Research Data Management for the 99%


Big science projects can afford big cyberinfrastructure. For example, the Large Hadron Collider at CERN in Geneva generates 15 petabytes of data a year, but also boasts a sophisticated data management infrastructure for the movement, sharing and analysis of that gargantuan data flow. But big data is no longer an exclusive problem for these massive collaborations in particle physics, astronomy and climate modeling. Individual researchers, faced with new laboratory equipment and methods that can generate their own torrents of data, increasingly need their own data management tools, but lack the hefty budget large projects can dedicate to such tasks. What can the 99% of researchers doing big science in small labs do with their data?

That was how Computation Institute director Ian Foster framed the mission at hand for the Research Data Management Implementations Workshop, happening today and tomorrow in Arlington, VA. The workshop was designed to help researchers, collaborations and campuses deal with the growing need for   high-performance data transfer, storage, curation and analysis -- while avoiding wasteful redundancy.

"The lack of a broader solution or methodology has led basically to a culture of one-off implementation solutions, where each institution is trying to solve their problem their way, where we don't even talk to each other, where we are basically reinventing the wheel every day," said H. Birali Runesha, director of the University of Chicago Research Computing Center, in his opening remarks.

The subsequent talks offered some promising options for how the data needs of the research populace can be served without falling into these traps. For a service to succeed, it must be frictionless, affordable and sustainable, Foster said. The best currently existing models for this combination are everyday services such as Netflix, Gmail or Flickr, which offer people instant access to movies, e-mail or photographs without having to install any software (other than a browser) on their computer. These examples of "software-as-a-service," or SaaS, rely upon intuitive user interface and cloud-hosted infrastructure to produce "an ease of use that leaves scientific tools in the dust," Foster said.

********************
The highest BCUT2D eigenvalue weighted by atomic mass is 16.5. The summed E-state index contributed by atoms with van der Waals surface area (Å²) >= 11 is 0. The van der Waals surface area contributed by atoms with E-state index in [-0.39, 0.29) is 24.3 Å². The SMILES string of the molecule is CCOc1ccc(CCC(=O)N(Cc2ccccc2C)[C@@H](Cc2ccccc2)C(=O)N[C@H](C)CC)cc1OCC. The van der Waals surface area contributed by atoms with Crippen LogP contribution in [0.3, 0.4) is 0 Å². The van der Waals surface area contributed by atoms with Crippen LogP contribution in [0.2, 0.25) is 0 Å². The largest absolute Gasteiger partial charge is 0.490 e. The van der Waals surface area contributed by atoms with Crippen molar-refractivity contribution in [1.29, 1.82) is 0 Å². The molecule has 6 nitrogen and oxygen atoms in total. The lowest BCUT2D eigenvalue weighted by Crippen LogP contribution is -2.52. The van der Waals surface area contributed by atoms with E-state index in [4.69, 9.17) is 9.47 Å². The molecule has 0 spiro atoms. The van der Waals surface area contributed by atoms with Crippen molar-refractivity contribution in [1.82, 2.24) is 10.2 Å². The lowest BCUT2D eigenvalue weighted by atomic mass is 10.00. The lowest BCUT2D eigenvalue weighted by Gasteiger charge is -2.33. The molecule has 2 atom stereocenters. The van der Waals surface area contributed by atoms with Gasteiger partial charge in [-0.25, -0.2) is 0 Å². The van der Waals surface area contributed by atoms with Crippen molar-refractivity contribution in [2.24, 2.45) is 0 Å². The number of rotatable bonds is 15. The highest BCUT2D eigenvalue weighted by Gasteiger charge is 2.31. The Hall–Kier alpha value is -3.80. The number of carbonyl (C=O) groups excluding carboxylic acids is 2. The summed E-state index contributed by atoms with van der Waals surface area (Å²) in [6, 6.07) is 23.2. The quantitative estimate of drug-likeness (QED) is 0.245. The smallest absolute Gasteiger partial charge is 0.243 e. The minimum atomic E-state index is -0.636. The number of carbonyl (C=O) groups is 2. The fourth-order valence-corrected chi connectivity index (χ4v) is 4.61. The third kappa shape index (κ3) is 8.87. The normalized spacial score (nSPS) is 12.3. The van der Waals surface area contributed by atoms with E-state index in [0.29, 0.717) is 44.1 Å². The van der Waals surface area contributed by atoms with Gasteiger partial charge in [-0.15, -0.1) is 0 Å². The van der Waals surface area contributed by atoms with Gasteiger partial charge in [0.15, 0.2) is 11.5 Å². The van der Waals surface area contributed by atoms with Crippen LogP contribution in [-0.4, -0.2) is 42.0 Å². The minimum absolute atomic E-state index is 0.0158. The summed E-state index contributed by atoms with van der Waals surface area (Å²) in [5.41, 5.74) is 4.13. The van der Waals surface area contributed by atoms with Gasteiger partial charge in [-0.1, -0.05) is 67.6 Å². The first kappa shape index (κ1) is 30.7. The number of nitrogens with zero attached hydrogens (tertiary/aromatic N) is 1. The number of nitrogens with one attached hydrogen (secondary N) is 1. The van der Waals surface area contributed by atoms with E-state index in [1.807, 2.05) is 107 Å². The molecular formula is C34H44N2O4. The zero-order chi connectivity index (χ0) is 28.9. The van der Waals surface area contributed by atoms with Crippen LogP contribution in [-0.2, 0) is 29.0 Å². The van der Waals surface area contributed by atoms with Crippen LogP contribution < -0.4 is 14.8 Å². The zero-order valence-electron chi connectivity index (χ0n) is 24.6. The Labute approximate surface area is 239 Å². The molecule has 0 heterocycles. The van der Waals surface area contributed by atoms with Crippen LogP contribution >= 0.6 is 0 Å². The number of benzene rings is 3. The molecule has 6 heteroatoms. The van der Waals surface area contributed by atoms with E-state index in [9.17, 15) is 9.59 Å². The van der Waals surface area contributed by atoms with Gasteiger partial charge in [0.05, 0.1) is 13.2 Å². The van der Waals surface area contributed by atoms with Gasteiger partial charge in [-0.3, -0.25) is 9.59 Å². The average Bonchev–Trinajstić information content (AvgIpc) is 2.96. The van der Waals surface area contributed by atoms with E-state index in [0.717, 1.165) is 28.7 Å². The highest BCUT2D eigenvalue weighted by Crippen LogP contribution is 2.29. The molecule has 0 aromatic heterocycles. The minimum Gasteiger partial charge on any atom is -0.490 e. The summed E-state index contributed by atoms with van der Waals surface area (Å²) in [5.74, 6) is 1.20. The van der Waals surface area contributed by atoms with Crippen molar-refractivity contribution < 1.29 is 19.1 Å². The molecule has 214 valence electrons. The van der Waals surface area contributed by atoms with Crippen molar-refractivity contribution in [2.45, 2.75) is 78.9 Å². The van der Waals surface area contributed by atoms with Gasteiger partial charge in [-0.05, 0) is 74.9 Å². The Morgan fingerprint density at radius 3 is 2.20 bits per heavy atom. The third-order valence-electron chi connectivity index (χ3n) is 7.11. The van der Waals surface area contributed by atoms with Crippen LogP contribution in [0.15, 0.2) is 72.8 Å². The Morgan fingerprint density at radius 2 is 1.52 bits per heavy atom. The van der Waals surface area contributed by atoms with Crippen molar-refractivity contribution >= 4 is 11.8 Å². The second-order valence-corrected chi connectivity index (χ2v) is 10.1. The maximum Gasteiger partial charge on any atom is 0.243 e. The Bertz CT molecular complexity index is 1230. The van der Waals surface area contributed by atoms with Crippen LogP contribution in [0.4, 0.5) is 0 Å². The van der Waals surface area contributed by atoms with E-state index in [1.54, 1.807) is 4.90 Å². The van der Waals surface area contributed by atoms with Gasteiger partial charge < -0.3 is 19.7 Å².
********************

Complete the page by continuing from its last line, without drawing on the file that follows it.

The motivation behind Globus Online is to merge that SaaS convenience with the ability to securely move and perform other tasks on large amounts of scientific data -- not gigabytes, but terabytes, Foster said. Unlike cloud storage services such as Dropbox, Globus Online doesn't store data, but instead facilitates its movement from one endpoint to another, helping scientists move data from a sequencing center or supercomputer facility back to their own laboratory servers, for instance. In its first few years of existence, Globus Online has signed up 8,000 registered users, who have moved over 10 terabytes of data and roughly one billion files. The service is now expanding beyond data transfer to more complex tasks, such as data sharing, analysis and archiving, that are normally handled at high expense by local campus IT services.

"Our vision for how research data management may be provided going forward is that storage and computing will sit in many different places within campuses," Foster said. "But a large fraction of the research data management functions that make those raw infrastructure resources usable  can be provided more cost-effectively, efficiently and in a better manner by outsourcing them to software-as-a-service providers."

But Richard Moore of the San Diego Supercomputer Center talked about some of the cultural hurdles facing widespread acceptance in science of these exciting new tools. In late 2011, Moore and SDSC launched the largest academic cloud server in the United States, with 5.5 petabytes of storage and 8 gigabyte per second transfer speeds. The intention was to create easy access to data sharing and storage for individual researchers and collaborations, Moore said. But in the first year and change of the cloud's existence, the SDSC team found that the primary users were instead large-scale and commercial users.

When they conducted a survey of individual researchers to determine why they weren't using the service, they found that researchers still preferred using Dropbox (despite campus policy forbidding it) or over-the-counter USB drives that could provide similar storage amounts for a cheaper price. Data sharing, curation and long-term preservation were also not considered priorities by a majority of researchers, reflecting a scientific culture that has yet to shift towards demanding the advanced data management services that are now appearing.

"[Data sharing] is not a priority," Moore said. "For the 99 percent, the smaller labs, it's a cultural thing. People follow their motivations. As a domain researcher, will a terrific data management plan and a demonstrated history of successful data sharing through easy-to-use portals get you your next grant? That's where the funding agencies, when you start mandating and upping the importance of that in the review process will be important."

For more discussions on the technological and cultural challenges and solutions for implementing research data management, you can follow webcasted sessions from the rest of the workshop today and tomorrow.

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